- Speyside (The Glenlivet, Glenfiddich, Macallan): Technically part of the highland region, over 50% of all Scottish distilleries are located here. Flavors of malt, with undertones of fruit and a hint of sweetness are prominent in speyside Scotches.
- Islay (Bowmore, Laphroaig, Jura): These are the most robust Scotches, with dominant influences from peat, smoke and even sea salt.
Best sipping spots: Duke of Perth, Clark Street Ale House, Redhead Piano Bar
The Blended Scotches, including Johnnie Walker, Chivas and Dewar's, comprise the best selling whiskies in the world. Their blends are too numerous to catalog here, but a self-guided tasting can make for a lot of fun.
Irish whiskeys can be found in both single malt and blended varieties. As a general rule, since peat is rarely used in the production of Irish whiskeys, they are milder, without the presence of smokiness.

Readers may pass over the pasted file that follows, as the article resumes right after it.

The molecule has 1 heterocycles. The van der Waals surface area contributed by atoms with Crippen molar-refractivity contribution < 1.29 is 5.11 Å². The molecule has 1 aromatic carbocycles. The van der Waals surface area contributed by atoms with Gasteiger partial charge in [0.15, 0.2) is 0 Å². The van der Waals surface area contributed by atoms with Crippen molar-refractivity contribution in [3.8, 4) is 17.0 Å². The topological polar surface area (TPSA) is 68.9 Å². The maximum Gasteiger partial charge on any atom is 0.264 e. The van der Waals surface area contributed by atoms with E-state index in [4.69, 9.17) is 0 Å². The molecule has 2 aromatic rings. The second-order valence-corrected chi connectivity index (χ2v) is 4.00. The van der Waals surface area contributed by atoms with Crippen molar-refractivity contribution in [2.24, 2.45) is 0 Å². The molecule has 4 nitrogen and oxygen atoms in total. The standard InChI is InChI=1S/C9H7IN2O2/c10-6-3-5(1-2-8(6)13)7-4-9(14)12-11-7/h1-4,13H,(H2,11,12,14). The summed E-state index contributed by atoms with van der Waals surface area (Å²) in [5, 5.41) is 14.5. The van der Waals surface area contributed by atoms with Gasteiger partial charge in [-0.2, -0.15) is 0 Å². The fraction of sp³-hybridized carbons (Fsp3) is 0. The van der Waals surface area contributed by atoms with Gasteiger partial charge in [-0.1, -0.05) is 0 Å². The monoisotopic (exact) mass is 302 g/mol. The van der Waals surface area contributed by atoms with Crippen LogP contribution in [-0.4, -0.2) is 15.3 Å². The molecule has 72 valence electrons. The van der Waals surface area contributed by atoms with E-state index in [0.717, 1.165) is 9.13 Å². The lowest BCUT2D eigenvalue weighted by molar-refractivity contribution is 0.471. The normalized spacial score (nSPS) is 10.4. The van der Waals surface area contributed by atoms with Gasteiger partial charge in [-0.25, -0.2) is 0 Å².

Some Brands: Bushmills, Jameson, Midleton
Best Chicago Sipping Spots: In a city with more Irish pubs than Starbuck's, this shouldn't be a problem... L&L Tavern, Irish Oak, Chief O'Neill's, Emmit's
Virtually all available Canadian whisky brands are blends. With a few notable exceptions, Canadian whisky is known for its value in the checkout aisle and the terrible price it exacts the next day. These are why god created mixed drinks.
Some Brands: Crown Royal, Canadian Mist, Canadian Club
Best Chicago Sipping Spots: Schaller's Pump, Hideout, your grandpa's den
In a blind tasting, Yoichi single cask was rated best among 47 brands from around the world. The only problem with Japanese whisky is that it's made in Japan. Once that mental hurdle is passed, some interesting surprises await.
Some Brands: Suntory, Yoichi, Yamazaki
Best Chicago Sipping Spots: Sam's Liquors and Binny's carry some varieties, but these brands haven't made the cut at most bars
~ Have a good story relating to this bar? Email us. ~
– written by Randy Kohl
[back to the Chicago Bar Project]